The 2005 RAND study, whose numbers have been oft-quoted since 2005, has shown enough legs to make it into the presidential campaign as recently as a few months ago in a citation by Sen. Hillary Rodham Clinton (D-N.Y).
The RAND report estimated that the U.S. could save an average of $41.8 billion a year in healthcare costs if it broadly adopts (90% of hospitals and physicians) electronic health-record systems over a 15-year rollout period. Savings would climb to $77.4 billion a year when that 90% adoption mark is reached. The tab? An estimated $98 billion for hospitals and $17.2 billion for physician offices.
The RAND research project was funded by Cerner Corp., General Electric Co., Hewlett-Packard Co., Johnson & Johnson Services and Xerox Corp.
The CBO took pokes at both the RAND analysis and another well-quoted study by the Center for Information Technology Leadership at Partners HealthCare System, Boston. The CITL researchers estimated the nation would save $44 billion a year if it invested $14 billion to $30 billion on highly functional IT systems for office-based physicians.
Despite the popularity of the RAND and CITL reports, the CBO said, "For a number of reasons they are not an appropriate guide to estimating the effects of legislative proposals aimed at boosting the use of health IT."
The CBO researchers conceded that some well-known, integrated delivery systems such as Geisinger Health System, Intermountain Healthcare and Partners HealthCare System and the Veterans Affairs Department were getting a good bang for their bucks invested in IT, but for others, the returns were less sure.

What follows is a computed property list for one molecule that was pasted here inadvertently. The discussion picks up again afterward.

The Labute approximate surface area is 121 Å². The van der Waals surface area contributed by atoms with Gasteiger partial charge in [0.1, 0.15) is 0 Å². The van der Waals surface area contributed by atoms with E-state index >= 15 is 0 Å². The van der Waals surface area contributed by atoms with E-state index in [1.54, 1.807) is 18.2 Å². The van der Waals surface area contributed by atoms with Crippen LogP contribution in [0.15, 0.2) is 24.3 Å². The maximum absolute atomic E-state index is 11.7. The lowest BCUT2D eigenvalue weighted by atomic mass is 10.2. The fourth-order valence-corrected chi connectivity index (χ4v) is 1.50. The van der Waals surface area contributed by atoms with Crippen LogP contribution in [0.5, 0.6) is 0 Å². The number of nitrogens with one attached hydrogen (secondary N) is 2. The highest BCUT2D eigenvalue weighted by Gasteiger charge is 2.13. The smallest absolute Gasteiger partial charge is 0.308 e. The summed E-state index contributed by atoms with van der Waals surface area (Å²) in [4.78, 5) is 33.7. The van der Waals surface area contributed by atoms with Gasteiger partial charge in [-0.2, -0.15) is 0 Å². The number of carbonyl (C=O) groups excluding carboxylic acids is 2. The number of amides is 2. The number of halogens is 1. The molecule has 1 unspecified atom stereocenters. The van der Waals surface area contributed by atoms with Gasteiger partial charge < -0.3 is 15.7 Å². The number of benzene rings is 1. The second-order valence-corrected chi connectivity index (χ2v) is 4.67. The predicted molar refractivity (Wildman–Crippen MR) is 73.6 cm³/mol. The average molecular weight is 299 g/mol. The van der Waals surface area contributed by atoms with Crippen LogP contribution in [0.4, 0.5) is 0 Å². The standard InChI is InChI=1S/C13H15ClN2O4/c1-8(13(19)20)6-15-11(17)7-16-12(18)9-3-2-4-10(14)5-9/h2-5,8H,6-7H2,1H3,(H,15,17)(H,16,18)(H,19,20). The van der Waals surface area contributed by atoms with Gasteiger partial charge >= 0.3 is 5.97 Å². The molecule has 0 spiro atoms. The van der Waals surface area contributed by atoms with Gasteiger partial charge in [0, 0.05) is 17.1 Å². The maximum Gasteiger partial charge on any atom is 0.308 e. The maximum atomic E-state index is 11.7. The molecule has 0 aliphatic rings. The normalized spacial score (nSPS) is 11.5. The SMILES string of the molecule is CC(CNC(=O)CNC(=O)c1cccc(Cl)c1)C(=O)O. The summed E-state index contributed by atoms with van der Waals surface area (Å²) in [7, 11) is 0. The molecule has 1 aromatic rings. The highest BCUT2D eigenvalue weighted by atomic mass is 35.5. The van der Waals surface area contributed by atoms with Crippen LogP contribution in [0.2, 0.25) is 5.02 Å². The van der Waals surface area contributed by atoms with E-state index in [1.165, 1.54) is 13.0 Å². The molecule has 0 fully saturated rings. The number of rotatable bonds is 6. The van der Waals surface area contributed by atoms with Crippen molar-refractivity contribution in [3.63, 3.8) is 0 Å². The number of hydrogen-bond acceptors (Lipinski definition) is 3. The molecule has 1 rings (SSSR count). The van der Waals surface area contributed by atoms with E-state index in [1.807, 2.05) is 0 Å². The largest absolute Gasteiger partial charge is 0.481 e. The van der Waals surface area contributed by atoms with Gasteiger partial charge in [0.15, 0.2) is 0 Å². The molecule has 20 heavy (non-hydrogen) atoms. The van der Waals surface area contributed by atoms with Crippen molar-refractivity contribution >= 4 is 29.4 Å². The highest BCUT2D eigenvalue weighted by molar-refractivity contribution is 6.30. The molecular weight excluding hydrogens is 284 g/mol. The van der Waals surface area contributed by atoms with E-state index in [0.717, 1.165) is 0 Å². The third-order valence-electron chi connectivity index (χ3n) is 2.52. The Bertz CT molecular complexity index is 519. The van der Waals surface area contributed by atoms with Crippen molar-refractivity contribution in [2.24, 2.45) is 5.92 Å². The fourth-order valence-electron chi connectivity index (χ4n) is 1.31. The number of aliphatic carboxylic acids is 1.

"For providers and hospitals that are not part of integrated systems, the benefits of health IT are not as easy to capture, and perhaps not coincidentally, those physicians and facilities have adopted EHRs at a much slower rate," the report said. "Office-based physicians in particular may see no benefit if they purchase such a productand may even suffer financial harm."
Hillestad and Brook defended their work and took a couple of shots of their own at what they pointed out as inconsistencies in the CBO work.
"We stand by the methods and conclusions of the 2005 RAND study, and disagree with the CBO report conclusion that it overestimates the potential cost savings from health information technology," they said. "We particularly take issue with the effort to level that criticism without providing a robust alternative measure of potential savings that reflects CBO assumptions.
"In several sections of the CBO report, findings from the RAND study are accepted and integrated with the CBO analysis," Hillestad and Brook wrote. "Those areas of agreement with the RAND study are not reflected with citations. That might not be notable were it not for the specificity of the criticisms levied against the RAND study elsewhere in the CBO report."
In a parting shot, the RAND defenders noted that Hillestad was contacted by the CBO and asked to review and comment on only a small section of the report.
"Several comments on that material were returned to CBO but none was acknowledged in the final report," the RAND pair wrote. "Under these circumstances, it is most surprising to find Dr. Hillestad listed as a peer reviewer of the report."